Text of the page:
Friday, August 28, 2015

MEat Butcher Shop and Lil's Cafe: More Kittery Foreside Hotspots

After a fine lunch at Anju Noodle Bar, I made a couple quick stops to two other food businesses in the Foreside neightborhood. I really need to spend more time in this area, lingering at these two and the other food businesses. I suspect that this neighborhood will only continue to grow and prosper, adding other independent businesses and enhancing the appeal of the area.

The MEat Butcher Shop, which opened in 2014, is a local, whole animal butcher shop and they
source their animals only from farms within 100 miles of Kittery. In addition, they focus on humanely, naturally raised animals, with no use of hormones or antibiotics. Their beef may be pasture raised or grass fed, and some is organic as well.  Here is a list of some of the farms they use, and you can also find a blackboard at the shop which lists the current farms. Besides meat, they also sell fresh produce, wine, beer, some pre-packaged foods and more.

The meat looked very good, ranging from various cuts of beef to sausages, lamb to pork, chicken and ducks. If you desire a certain cut that you don't see, you just have to ask. And they also can provide recipes if you so desire.

Their deli has plenty of charcuterie and cheese, including homemade roast beef, kielbasa, and Italian truffled ricotta. They make about 30 sandwiches a day, the type changing day to day, and once they sell out, there are no more for the day.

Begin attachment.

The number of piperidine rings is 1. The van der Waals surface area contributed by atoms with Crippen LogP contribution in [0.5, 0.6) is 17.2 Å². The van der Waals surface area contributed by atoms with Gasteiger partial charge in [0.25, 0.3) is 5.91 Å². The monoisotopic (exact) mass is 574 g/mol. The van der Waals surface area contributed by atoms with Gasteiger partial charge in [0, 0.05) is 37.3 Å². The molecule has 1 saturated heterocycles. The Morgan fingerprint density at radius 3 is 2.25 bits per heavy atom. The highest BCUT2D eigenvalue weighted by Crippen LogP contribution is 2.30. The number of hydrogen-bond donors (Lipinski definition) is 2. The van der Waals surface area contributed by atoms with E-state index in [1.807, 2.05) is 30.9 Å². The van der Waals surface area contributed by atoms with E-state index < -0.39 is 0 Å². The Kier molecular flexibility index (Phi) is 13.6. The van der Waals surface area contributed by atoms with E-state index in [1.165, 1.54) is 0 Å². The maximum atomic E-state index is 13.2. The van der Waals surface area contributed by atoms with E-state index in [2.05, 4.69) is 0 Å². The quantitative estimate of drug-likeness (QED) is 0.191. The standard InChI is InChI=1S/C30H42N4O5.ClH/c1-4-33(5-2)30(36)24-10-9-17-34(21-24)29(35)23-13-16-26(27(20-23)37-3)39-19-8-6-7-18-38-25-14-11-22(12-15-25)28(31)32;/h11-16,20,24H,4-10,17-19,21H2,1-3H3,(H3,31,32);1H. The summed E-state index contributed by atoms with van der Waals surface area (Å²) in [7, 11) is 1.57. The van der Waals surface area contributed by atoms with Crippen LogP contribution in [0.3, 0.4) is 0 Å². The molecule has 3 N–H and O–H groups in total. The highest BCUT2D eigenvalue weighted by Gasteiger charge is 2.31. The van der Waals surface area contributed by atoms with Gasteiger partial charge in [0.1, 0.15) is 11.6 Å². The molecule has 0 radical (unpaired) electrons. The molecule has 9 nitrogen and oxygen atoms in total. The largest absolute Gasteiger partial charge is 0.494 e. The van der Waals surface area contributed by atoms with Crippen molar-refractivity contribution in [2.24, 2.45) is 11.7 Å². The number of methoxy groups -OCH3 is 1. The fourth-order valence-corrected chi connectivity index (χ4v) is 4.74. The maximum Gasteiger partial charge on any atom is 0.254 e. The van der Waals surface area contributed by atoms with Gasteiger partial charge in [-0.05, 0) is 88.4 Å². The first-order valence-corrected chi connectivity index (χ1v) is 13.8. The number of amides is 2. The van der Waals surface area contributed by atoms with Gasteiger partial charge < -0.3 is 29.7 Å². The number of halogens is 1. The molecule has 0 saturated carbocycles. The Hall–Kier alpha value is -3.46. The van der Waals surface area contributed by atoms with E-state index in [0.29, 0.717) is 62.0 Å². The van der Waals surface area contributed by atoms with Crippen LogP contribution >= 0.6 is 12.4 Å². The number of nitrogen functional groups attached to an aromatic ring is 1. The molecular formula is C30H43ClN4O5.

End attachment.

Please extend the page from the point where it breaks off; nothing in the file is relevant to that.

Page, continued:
I bought some Sirloin Tenders, which were sourced from PT Farm, in North Haverhill, NH, and marinated them in my own homemade Garlic Teriyaki sauce. I then grilled them and they came out quite well. The meat was tender and flavorful, lean and juicy. If this is an example of the quality of all of the meat at MEat, then it is well worth visiting this shop.

After visting MEat, we made a quick stop at Lil's Cafe, which serves breakfast and lunch every day. They also make all of their own pastries and bread on premises. In addition, they have a variety of coffees and teas, including fresh brewed iced tea. Dan Ford recommended that I try one of their Crullers ($2.35), which looked like a glazed and grooved cake donut.

However, I was pleasantly surprised when I really it was actually light and flaky, more like French Cruller. The exterior is sweet and crusty, almost like fried dough, while the interior is flaky (like a croissant) and eggy (like the interior of a popover). Despite being fairly full from lunch, I still was able to devour this cruller because it was so damn good.  This is an addictive treat and I understand why they are so popular. Next time I visit Lil's Cafe, I'll bring several home with me, as well as try some of their other baked goods, like their Cinnamon Rolls or Monkey Bread.

Get to Kittery and explore the Foreside neightborhood.

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